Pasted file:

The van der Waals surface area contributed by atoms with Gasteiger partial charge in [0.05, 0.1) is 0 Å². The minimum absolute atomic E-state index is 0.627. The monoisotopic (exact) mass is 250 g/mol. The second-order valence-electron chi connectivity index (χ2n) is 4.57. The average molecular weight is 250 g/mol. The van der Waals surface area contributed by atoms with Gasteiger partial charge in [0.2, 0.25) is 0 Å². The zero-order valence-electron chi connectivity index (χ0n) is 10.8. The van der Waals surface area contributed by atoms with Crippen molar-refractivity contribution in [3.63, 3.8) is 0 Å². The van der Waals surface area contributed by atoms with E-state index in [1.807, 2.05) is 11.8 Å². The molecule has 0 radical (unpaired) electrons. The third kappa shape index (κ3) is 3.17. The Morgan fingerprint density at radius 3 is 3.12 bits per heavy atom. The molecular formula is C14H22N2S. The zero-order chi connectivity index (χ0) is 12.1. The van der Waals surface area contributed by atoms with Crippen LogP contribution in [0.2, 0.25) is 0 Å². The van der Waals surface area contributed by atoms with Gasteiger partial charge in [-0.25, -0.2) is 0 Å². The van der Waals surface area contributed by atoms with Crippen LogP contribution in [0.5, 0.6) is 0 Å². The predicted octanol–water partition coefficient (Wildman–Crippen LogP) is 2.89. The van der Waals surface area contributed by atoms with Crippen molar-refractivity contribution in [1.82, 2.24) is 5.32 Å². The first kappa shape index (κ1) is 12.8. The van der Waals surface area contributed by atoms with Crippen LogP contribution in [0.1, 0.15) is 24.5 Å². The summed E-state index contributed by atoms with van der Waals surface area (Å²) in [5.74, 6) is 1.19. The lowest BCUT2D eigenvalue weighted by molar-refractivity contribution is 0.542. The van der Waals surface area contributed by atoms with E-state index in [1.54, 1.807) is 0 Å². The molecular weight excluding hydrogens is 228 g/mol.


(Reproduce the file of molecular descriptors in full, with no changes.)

The van der Waals surface area contributed by atoms with Gasteiger partial charge in [0.05, 0.1) is 0 Å². The minimum absolute atomic E-state index is 0.627. The monoisotopic (exact) mass is 250 g/mol. The second-order valence-electron chi connectivity index (χ2n) is 4.57. The average molecular weight is 250 g/mol. The van der Waals surface area contributed by atoms with Gasteiger partial charge in [0.2, 0.25) is 0 Å². The zero-order valence-electron chi connectivity index (χ0n) is 10.8. The van der Waals surface area contributed by atoms with Crippen molar-refractivity contribution in [3.63, 3.8) is 0 Å². The van der Waals surface area contributed by atoms with E-state index in [1.807, 2.05) is 11.8 Å². The molecule has 0 radical (unpaired) electrons. The third kappa shape index (κ3) is 3.17. The Morgan fingerprint density at radius 3 is 3.12 bits per heavy atom. The molecular formula is C14H22N2S. The zero-order chi connectivity index (χ0) is 12.1. The van der Waals surface area contributed by atoms with Crippen LogP contribution in [0.2, 0.25) is 0 Å². The van der Waals surface area contributed by atoms with Gasteiger partial charge in [-0.25, -0.2) is 0 Å². The van der Waals surface area contributed by atoms with Crippen LogP contribution in [0.5, 0.6) is 0 Å². The predicted octanol–water partition coefficient (Wildman–Crippen LogP) is 2.89. The van der Waals surface area contributed by atoms with Crippen molar-refractivity contribution in [1.82, 2.24) is 5.32 Å². The first kappa shape index (κ1) is 12.8. The van der Waals surface area contributed by atoms with Crippen LogP contribution in [0.1, 0.15) is 24.5 Å². The summed E-state index contributed by atoms with van der Waals surface area (Å²) in [5.74, 6) is 1.19. The lowest BCUT2D eigenvalue weighted by molar-refractivity contribution is 0.542. The van der Waals surface area contributed by atoms with E-state index in [1.54, 1.807) is 0 Å². The molecular weight excluding hydrogens is 228 g/mol.